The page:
Tuesday, 9 April 2013
The Harrod Domar Model in 7mins
What is HD model?
The Harrod Domar Growth model is a model not a growth strategy. A model helps to explain how growth has occurred and how it may occur again in the future. Growth strategies are the things a government should be doing to try and replicate the outcome suggested by the model. The model, developed in the late 1930s states that the rate of growth of GDP is determined by the savings ratio (the marginal propensity to save) in the economy and the capital output ratio (the amount that has to be spent on capital to produce £1 worth of national output (productivity of investment)
There are 10 assumptions of the HD, which also provide the main criticisms of the HD model.
1. There exists a relationship between capital and growth, the evidence on this is mixed and questionable.
2. There is unlimited supply of unemployed labour, this assumption fails to take into consideration the informal sector.
3. That production is proportional to the amount of machinery
4. The model discuss the need for savings and investments for growth, this implicitly assumed the existence of institutions.
5. Capital has no diminishing returns, what about depreciation identified in the Solow model.
6. No government intervention.
7. There is a closed economy.
8. Price levels are constant
9. Due to depreciation and gestation lags, this is not necessarily true that savings is equal to investment
10. Savings is no way define, making it problematic to apply.
Rate of Growth of GDP = Savings ratio/Capital output ratio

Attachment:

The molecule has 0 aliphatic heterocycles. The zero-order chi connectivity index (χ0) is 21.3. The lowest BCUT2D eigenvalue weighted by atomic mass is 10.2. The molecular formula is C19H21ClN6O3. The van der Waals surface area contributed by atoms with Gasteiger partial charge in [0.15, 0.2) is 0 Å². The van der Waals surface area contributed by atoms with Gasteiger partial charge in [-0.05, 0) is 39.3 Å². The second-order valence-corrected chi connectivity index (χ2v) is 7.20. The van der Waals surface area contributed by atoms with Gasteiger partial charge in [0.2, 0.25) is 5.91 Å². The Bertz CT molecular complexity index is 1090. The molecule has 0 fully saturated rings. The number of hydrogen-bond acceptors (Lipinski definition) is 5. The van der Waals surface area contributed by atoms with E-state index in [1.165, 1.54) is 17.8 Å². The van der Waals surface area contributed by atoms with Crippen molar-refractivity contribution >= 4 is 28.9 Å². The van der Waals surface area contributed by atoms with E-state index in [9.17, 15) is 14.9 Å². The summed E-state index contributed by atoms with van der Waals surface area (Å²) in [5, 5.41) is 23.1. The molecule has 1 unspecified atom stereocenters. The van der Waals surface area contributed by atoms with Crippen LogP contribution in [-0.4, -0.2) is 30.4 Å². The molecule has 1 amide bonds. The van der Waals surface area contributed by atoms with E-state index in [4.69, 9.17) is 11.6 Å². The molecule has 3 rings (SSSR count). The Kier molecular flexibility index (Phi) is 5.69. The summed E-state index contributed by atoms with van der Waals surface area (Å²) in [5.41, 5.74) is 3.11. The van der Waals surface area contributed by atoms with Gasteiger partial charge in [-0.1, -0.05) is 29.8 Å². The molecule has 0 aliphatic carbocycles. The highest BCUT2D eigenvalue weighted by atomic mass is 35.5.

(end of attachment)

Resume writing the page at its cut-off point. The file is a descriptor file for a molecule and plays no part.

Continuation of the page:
S = sY - savings is a function of national income
I = ∆k - net investment is defined as changes in capital stock
but as we assume direct relationship between k and y, we get the ratio of k/y = c
c is the capital output ratio thus ∆k/∆y or ∆k= c ∆y I= S, S=sy , ∆k= c ∆y so we get sy= c ∆y
divide by c and y ; s/c = ∆y/ y
changes in growth = savings ratio/capital ratio (affect of investment on national productivity)
It concluded that:
Economic growth depends on the amount of labour and capital.
As LDCs often have an abundant supply of labour it is a lack of physical capital that holds back economic growth and development.
More physical capital generates economic growth.
Net investment leads to more capital accumulation, which generates higher output and income.
Higher income allows higher levels of saving
In order to increase savings:
1. Aid can be used
3. This is similar to the Marshall Plan, where the US gave specifically for the redevelopment of Europe after the war and the aid was used via investment.
In order to increase the capital output ratio:
1. Government planning should be used to facilitate savings
2. HD would support the idea of economic investment planning as it ensures that capital can be used for investment , an example of this would be India's 5 year plan
1. The Marshall Plan worked for Europe because Europe possessed the necessary structural, institutional and attitudal conditions e.g. a well integrated money market in order to convert capital into output.
2. In some countries it is inappropriate to suggest increasing savings when people are struggling to get enough food.
3. Later on, Harrod repudiated the model as he did not see it fit with the idea of Long Run growth.
4. Ignores labour productivity, technological innovation and levels of consumption.
5. Thailand is a case study which experienced rapid growth despite the lack of savings.